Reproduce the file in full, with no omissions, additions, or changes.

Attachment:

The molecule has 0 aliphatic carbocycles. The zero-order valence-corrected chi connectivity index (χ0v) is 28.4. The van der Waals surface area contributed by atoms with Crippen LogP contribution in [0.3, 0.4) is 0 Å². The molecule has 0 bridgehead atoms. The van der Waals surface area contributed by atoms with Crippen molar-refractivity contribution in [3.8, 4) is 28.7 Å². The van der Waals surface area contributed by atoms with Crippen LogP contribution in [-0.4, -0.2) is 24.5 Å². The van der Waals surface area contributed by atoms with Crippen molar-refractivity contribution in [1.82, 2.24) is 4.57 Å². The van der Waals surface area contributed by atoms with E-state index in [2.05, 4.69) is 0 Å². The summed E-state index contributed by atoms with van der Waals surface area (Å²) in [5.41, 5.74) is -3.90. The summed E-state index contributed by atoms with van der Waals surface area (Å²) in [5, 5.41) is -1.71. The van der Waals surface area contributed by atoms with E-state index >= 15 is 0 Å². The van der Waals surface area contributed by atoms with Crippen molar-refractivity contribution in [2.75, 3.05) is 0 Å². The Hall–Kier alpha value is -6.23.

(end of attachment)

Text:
The molecule has 0 aliphatic carbocycles. The zero-order valence-corrected chi connectivity index (χ0v) is 28.4. The van der Waals surface area contributed by atoms with Crippen LogP contribution in [0.3, 0.4) is 0 Å². The molecule has 0 bridgehead atoms. The van der Waals surface area contributed by atoms with Crippen molar-refractivity contribution in [3.8, 4) is 28.7 Å². The van der Waals surface area contributed by atoms with Crippen LogP contribution in [-0.4, -0.2) is 24.5 Å². The van der Waals surface area contributed by atoms with Crippen molar-refractivity contribution in [1.82, 2.24) is 4.57 Å². The van der Waals surface area contributed by atoms with E-state index in [2.05, 4.69) is 0 Å². The summed E-state index contributed by atoms with van der Waals surface area (Å²) in [5.41, 5.74) is -3.90. The summed E-state index contributed by atoms with van der Waals surface area (Å²) in [5, 5.41) is -1.71. The van der Waals surface area contributed by atoms with E-state index >= 15 is 0 Å². The van der Waals surface area contributed by atoms with Crippen molar-refractivity contribution in [2.75, 3.05) is 0 Å². The Hall–Kier alpha value is -6.23.